Thursday, November 19, 2015

Fat-loving Tregs control insulin sensitivity during ageing

I have noticed in the past couple of weeks that there is a surge of Foxp3+ T cell papers published in top journals👍. Just yesterday Nature published another paper where the authors claim that they have discovered ageing-related [separate] pathway of insulin resistance driven by fat-associated Tregs.

Lets review their claims. First, the authors showed that unlike "classical" obesity-driven insulin resistance, ageing-related insulin resistance is characterized by enrichment of Foxp3+ T cells in adipose tissue (visceral adipose tissue, VAT).

Next, the authors showed that selective depletion of fat Tregs in ageing Foxp3cre PPARγ fl/fl mice promoted shift into "lean body" metabolism🚶[selective decrease in fat mass].

This shift to lean body metabolism in fat Treg depleted mice [i.e. insulin sensitivity ↑] occurred in ageing mice, not in young or obese mice.

Finally, since most of fat Tregs were positive for surface ST2, a receptor for IL-33, their depletion in ageing mice with anti-ST2 antibody [not very efficient by the way] could still improve insulin sensitivity by 25% over control [without any overt inflammation].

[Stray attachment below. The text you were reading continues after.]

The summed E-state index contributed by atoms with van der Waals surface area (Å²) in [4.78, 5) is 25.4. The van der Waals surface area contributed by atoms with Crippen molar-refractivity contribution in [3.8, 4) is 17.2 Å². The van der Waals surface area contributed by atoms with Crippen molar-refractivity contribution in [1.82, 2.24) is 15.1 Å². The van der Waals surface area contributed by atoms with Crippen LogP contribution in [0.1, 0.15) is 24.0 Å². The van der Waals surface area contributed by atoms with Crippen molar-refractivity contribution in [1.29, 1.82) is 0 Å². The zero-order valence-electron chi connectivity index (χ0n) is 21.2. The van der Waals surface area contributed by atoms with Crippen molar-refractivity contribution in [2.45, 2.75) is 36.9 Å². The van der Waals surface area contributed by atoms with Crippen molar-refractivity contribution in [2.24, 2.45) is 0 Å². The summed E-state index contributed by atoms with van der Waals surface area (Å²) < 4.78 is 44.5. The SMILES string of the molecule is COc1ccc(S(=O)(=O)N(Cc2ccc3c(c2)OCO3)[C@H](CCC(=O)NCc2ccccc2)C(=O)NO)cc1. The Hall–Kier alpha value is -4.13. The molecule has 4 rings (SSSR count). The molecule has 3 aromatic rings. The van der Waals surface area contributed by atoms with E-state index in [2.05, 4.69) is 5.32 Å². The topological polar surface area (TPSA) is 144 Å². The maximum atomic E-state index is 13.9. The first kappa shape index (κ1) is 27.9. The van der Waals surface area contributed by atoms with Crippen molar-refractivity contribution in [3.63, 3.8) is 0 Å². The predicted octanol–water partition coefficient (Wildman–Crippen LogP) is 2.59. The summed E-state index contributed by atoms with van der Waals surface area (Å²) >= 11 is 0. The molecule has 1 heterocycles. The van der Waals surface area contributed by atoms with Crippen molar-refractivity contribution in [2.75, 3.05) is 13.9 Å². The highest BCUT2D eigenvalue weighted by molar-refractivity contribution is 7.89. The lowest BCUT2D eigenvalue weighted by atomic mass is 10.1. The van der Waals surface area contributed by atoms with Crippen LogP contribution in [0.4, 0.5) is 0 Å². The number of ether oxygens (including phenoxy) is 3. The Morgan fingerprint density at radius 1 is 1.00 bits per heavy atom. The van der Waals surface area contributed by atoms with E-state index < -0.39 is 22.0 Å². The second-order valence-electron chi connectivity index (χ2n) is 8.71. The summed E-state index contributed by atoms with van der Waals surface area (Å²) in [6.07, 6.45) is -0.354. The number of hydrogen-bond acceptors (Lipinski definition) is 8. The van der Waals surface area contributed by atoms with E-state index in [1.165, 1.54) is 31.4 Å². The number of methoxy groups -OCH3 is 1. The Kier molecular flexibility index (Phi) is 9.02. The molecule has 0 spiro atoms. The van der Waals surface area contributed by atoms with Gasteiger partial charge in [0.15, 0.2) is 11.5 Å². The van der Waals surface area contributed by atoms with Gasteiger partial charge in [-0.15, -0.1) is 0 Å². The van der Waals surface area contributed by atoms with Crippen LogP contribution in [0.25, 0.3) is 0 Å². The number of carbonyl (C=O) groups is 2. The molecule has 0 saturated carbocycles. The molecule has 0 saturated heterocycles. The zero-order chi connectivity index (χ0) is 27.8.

In summary, this study uncovered a novel pathway of ageing-associated insulin resistance driven by ST2+ fat Tregs. This pathway differs from obesity-driven insulin resistance. However, it is important to remember here that B6 mice [used in this experiments] have strong tendency for obesity during ageing and it remains seen whether this phenomenon with fat Tregs will be applicable for other strains or for humans.

David Usharauli

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